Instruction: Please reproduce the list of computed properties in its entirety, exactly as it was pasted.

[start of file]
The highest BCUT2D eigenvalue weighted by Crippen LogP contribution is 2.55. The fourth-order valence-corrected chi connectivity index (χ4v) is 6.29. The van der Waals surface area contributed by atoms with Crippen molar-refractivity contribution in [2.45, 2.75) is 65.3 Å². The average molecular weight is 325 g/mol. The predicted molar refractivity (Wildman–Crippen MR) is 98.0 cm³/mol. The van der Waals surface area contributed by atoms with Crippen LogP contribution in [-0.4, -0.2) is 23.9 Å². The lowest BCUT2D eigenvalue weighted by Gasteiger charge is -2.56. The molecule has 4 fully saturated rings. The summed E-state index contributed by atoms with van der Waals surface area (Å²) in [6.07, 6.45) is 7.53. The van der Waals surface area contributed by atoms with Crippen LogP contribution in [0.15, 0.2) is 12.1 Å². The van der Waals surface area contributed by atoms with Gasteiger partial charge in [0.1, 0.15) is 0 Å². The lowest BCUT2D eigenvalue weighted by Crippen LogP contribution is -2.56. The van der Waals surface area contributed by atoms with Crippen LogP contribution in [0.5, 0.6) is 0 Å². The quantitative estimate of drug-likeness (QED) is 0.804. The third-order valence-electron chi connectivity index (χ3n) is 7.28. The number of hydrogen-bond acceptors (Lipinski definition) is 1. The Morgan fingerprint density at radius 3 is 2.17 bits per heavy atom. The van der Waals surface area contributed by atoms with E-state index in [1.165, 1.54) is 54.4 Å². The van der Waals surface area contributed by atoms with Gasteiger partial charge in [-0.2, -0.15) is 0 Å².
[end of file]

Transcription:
The highest BCUT2D eigenvalue weighted by Crippen LogP contribution is 2.55. The fourth-order valence-corrected chi connectivity index (χ4v) is 6.29. The van der Waals surface area contributed by atoms with Crippen molar-refractivity contribution in [2.45, 2.75) is 65.3 Å². The average molecular weight is 325 g/mol. The predicted molar refractivity (Wildman–Crippen MR) is 98.0 cm³/mol. The van der Waals surface area contributed by atoms with Crippen LogP contribution in [-0.4, -0.2) is 23.9 Å². The lowest BCUT2D eigenvalue weighted by Gasteiger charge is -2.56. The molecule has 4 fully saturated rings. The summed E-state index contributed by atoms with van der Waals surface area (Å²) in [6.07, 6.45) is 7.53. The van der Waals surface area contributed by atoms with Crippen LogP contribution in [0.15, 0.2) is 12.1 Å². The van der Waals surface area contributed by atoms with Gasteiger partial charge in [0.1, 0.15) is 0 Å². The lowest BCUT2D eigenvalue weighted by Crippen LogP contribution is -2.56. The van der Waals surface area contributed by atoms with Crippen LogP contribution in [0.5, 0.6) is 0 Å². The quantitative estimate of drug-likeness (QED) is 0.804. The third-order valence-electron chi connectivity index (χ3n) is 7.28. The number of hydrogen-bond acceptors (Lipinski definition) is 1. The Morgan fingerprint density at radius 3 is 2.17 bits per heavy atom. The van der Waals surface area contributed by atoms with E-state index in [1.165, 1.54) is 54.4 Å². The van der Waals surface area contributed by atoms with Gasteiger partial charge in [-0.2, -0.15) is 0 Å².